Those damn telemarketers that call when you’re working on the final draft of an a business proposal, who call when you’re trying to settle the kids for the night, who call when you’re trying to enjoy a quiet night with the family. Love them or hate them, they all have a job to do, and no not it’s not to disturb you; it’s a bit more than that.
Every telemarketer is doing their job, the same as you do everyday you head off to the office, but what is different is the telemarketer is seen to be intrusive.
When it comes to charities using the telephone to raise money (and awareness) they’re using one of the most cost effective ways possible. Yes, using the phone can be more cost effective than envelope appeals and even bucket collections – but that’s something for another time; for now let’s focus on the use of the telephone.
We all know that charities, whether we’re part of one or a supporter need to reach the most people in the shortest time, at the lowest cost, and the phone seems to win hands down on cost per hit. But, how can charities better make use of, and help reduce the angst, the negative impact it’s use can cause?
Part of the role of telephone appeals is to raise awareness of the charity, the cause, and it’s beneficiaries. So why not use social media to help ease the path for those ‘pesky’ calls.
If a charity is using social media, why not use it to let people know of there upcoming telephone appeal, as part of their online activity they could ask their connections, followers and fans to let their friends know that a telephone appeal will be starting in their area.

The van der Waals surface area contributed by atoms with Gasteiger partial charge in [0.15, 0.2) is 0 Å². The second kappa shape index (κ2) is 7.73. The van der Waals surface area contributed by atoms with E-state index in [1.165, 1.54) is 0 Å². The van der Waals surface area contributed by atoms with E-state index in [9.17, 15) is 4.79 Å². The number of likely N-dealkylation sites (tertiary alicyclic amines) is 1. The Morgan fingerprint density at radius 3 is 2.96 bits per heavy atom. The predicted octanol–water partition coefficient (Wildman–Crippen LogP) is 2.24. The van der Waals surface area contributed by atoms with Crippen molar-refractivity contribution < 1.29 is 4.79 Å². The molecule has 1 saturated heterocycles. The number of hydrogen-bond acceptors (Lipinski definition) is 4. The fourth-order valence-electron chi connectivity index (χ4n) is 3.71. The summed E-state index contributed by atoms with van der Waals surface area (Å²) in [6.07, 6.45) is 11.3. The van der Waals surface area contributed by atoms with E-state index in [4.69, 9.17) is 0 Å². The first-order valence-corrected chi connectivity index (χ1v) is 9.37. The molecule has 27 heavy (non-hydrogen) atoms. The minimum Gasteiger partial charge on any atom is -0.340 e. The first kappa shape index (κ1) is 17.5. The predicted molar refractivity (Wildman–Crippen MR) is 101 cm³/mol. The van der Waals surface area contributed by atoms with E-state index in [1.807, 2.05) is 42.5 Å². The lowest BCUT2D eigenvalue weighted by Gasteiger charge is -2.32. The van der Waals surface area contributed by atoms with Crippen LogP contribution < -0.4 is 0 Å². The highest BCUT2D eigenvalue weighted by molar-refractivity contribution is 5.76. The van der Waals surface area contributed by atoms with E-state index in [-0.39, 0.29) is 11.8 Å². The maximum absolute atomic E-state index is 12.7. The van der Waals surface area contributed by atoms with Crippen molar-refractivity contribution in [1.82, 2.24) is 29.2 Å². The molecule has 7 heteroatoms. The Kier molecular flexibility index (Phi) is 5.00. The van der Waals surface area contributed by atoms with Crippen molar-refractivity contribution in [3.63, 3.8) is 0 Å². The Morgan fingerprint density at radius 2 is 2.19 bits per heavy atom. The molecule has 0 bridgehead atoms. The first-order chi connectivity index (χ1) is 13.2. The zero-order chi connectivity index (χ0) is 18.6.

It may work, it may not, unless charities start trying this approach we won’t know. It’s worth the effort – see it as part of the PR campaign.
Wouldn’t it be nice for telephone canvassers to be met with a warmer reception? Imagine what it could do, even if it resulted in only a 1 or 2% growth in donations it’s worth it – isn’t it?
Charities could be using social media to talk about their upcoming appeal, asking people what they’d like to see from the appeal – and ask questions about what causes people give to.
Dialogue and engagement will get people talking, this talk can and will likely lead to people be more receptive to a call. Sure, some people who see messages on FaceBook, Twitter, LinkedIn or any other site will give, others will also help pass the word, sharing with their friends and family.
Imagine if charities were to start using YouTube to talk about their appeal, maybe even including a “sample” or the telephone appeal – this would give an insight into what people could expect from a call.
Will it work? In short, yes it will. How well the use of social media be in supporting telephone appeals we won’t know until someone gives it a real shot.
Have you considered or used social media to support your telephone appeal? If so, how did it work out?